Can I use ProseMirror in pure javascript?

Hi, sorry if this is a stupid question. It’s been a very long time since I did any frontend work. I have a really simple website that’s just pure javascript and some simple JQuery stuff for get/post calls (literally just one html file). I would like to add collaborative text editing to my textarea and text inputs, and ProseMirror seems like a really nice project.

I looked at the prosemirror-example-setup and it looks like it requires npm, so it is a node.js project, but is written in typescript? Is there a way I can add ProseMirror to my simple javascript/HTML page? If so, could someone point me to any examples I can see on how to do that?

If not, can you guys recommend what I need to do to integrate ProseMirror? I’d be willing to learn a new js framework. Do I need to learn Typescript, or convert my single page to a node.js project? Reading over the Intro, I’m not really clear on what tech stack is required for ProseMirror and thus what I need to start learning first.

If you just want a drop-in text editor, ProseMirror by itself requires quite a lot of code to get going. You might want to look at TipTap, which is ProseMirror bundled up in an easy to use package.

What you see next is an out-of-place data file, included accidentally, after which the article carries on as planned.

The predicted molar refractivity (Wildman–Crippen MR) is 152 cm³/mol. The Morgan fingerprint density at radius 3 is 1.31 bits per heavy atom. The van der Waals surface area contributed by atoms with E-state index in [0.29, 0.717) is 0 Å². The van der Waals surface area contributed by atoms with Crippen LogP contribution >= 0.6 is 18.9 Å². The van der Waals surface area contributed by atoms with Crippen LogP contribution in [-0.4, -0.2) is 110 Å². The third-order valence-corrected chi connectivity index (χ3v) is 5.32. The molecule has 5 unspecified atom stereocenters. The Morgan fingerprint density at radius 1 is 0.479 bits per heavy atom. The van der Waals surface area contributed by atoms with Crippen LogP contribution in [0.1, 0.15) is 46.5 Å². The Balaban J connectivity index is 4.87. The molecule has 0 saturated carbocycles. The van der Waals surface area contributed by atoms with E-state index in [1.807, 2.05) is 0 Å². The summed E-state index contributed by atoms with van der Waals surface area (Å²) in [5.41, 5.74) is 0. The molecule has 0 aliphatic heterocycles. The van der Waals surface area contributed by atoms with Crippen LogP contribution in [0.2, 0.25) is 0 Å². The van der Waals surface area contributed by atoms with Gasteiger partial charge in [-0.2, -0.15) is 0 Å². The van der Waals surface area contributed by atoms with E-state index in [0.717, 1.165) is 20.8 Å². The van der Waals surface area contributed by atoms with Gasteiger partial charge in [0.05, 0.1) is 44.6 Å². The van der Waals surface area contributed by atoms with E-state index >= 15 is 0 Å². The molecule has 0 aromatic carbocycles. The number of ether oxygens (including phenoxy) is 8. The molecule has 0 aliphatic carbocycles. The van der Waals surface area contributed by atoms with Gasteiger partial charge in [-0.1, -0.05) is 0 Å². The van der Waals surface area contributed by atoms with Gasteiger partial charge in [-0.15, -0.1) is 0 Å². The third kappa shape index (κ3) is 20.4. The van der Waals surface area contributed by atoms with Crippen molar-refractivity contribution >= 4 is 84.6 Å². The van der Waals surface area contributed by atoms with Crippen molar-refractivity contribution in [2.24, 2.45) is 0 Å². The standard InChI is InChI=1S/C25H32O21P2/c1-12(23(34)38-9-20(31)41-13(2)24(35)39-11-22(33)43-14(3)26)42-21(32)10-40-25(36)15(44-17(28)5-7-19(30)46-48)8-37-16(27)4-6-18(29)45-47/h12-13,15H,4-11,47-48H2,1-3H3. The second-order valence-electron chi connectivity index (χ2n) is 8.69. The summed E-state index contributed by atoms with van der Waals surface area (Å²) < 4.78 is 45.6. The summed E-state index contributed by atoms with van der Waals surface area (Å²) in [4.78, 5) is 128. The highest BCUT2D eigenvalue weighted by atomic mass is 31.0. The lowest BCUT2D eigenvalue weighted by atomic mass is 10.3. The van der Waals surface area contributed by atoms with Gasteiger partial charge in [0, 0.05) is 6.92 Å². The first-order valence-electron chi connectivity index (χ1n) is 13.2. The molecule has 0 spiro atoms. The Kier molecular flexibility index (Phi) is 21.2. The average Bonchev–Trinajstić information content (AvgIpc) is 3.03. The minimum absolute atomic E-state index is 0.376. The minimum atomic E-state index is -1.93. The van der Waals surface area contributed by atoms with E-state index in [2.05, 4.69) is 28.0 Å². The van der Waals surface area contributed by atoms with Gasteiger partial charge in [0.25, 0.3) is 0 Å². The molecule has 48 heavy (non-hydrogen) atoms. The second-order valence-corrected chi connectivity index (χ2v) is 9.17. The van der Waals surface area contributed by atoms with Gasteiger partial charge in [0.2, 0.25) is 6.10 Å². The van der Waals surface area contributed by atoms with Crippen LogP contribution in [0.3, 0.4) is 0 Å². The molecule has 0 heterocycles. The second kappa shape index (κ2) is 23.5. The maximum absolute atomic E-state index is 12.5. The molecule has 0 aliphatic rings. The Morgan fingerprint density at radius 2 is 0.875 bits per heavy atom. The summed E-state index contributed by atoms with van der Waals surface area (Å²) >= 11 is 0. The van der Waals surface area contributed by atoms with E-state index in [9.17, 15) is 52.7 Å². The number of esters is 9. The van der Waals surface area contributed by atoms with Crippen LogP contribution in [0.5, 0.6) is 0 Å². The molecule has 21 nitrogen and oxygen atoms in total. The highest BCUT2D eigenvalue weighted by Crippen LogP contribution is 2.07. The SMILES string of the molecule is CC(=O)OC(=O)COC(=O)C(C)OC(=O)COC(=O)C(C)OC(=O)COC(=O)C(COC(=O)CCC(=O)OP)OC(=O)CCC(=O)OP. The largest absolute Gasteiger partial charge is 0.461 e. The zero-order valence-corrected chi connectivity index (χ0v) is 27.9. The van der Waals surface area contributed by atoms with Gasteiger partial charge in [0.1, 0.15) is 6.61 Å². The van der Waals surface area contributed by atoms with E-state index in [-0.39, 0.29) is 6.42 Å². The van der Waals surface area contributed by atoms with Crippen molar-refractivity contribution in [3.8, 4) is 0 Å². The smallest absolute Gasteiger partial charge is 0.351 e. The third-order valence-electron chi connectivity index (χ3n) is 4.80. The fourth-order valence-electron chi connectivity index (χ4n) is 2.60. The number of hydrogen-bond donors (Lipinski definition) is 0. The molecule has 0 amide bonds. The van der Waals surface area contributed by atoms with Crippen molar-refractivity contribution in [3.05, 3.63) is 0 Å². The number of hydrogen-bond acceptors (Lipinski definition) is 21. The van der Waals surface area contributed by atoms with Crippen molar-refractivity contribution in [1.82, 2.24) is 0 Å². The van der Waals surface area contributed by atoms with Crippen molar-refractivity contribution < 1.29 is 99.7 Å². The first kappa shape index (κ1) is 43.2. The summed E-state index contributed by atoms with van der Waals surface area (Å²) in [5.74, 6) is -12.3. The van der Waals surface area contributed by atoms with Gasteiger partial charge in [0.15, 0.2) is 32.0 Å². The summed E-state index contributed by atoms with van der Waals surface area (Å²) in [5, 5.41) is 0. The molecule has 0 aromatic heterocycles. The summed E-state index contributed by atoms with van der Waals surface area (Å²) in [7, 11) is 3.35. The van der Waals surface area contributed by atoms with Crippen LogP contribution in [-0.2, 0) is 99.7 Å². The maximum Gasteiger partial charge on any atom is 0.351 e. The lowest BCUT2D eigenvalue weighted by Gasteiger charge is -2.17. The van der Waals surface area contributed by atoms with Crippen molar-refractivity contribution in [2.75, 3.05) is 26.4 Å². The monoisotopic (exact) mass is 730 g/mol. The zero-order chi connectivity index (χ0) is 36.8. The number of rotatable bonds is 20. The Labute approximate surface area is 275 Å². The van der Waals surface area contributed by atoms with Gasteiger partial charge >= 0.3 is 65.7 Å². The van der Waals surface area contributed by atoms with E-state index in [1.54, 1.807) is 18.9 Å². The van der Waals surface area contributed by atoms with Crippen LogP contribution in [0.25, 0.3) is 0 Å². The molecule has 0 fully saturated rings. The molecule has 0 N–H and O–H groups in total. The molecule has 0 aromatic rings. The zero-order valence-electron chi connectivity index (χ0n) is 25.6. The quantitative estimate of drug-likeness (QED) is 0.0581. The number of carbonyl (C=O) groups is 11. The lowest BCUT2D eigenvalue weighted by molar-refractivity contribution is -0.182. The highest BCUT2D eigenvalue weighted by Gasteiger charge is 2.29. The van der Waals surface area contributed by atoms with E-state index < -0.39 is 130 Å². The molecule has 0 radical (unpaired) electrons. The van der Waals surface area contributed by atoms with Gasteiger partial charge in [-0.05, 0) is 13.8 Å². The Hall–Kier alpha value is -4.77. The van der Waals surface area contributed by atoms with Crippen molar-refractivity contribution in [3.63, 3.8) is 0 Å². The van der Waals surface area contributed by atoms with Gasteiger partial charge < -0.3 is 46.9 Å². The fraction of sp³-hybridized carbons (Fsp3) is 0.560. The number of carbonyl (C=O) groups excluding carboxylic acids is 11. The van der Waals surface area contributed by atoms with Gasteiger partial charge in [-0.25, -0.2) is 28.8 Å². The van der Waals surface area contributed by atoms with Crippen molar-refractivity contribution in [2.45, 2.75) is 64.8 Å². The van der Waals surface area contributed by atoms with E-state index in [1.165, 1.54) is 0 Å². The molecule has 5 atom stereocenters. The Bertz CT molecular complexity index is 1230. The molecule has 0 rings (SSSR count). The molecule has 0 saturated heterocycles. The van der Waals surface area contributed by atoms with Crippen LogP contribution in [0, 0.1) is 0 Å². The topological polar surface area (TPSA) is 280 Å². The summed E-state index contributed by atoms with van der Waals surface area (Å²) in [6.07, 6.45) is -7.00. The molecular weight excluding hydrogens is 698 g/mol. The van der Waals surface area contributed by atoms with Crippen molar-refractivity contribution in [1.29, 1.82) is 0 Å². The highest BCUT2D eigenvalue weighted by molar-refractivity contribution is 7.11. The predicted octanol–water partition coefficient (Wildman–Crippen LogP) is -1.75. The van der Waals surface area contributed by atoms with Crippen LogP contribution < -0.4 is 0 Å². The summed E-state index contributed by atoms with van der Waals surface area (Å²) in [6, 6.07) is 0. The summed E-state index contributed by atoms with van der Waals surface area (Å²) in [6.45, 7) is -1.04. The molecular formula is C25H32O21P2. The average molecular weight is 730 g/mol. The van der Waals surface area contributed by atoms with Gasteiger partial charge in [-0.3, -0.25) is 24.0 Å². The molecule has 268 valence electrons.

ProseMirror’s strength is deep customisation. If you plan to do a lot of that, it’s probably to avoid TipTap and go direct to the real thing.

And no you don’t need a JS framework, or even Typescript. But as you spotted you do need a way to use NPM modules in the browser. Personally I find Vite the best option these days.

Prosemirror uses npm, but it’s not meant to run in a node.js environment; in fact, it will probably fail since it has references to window.document in a lot of places. Instead it simply uses npm as a package manager.

I did some digging, but I don’t think Prosemirror is on a cdn, so I’m not sure if there’s a way you can just download the compiled build output of the library anywhere without using npm.

But for modern frontends, npm is generally used to manage packages anyway. You don’t have to learn typescript either. Create a new folder, run npm init, then npm install prosemirror-view prosemirror-state …. And then you can start using them in some js files import { EditorView } from “prosemirror-view”

Also, if you want to completely just avoid the nightmare that is frontend build tooling, you can just use an in-browser IDE like replit or codesandbox. Here’s a template I have setup for prosemirror: prosemirror-template - CodeSandbox

I believe you can export the whole project from there too, so that’s another way you can set it up.

Anyway, I hope this didn’t come off condescending; I didn’t want to assume what you did and didn’t know and hope it was helpful.

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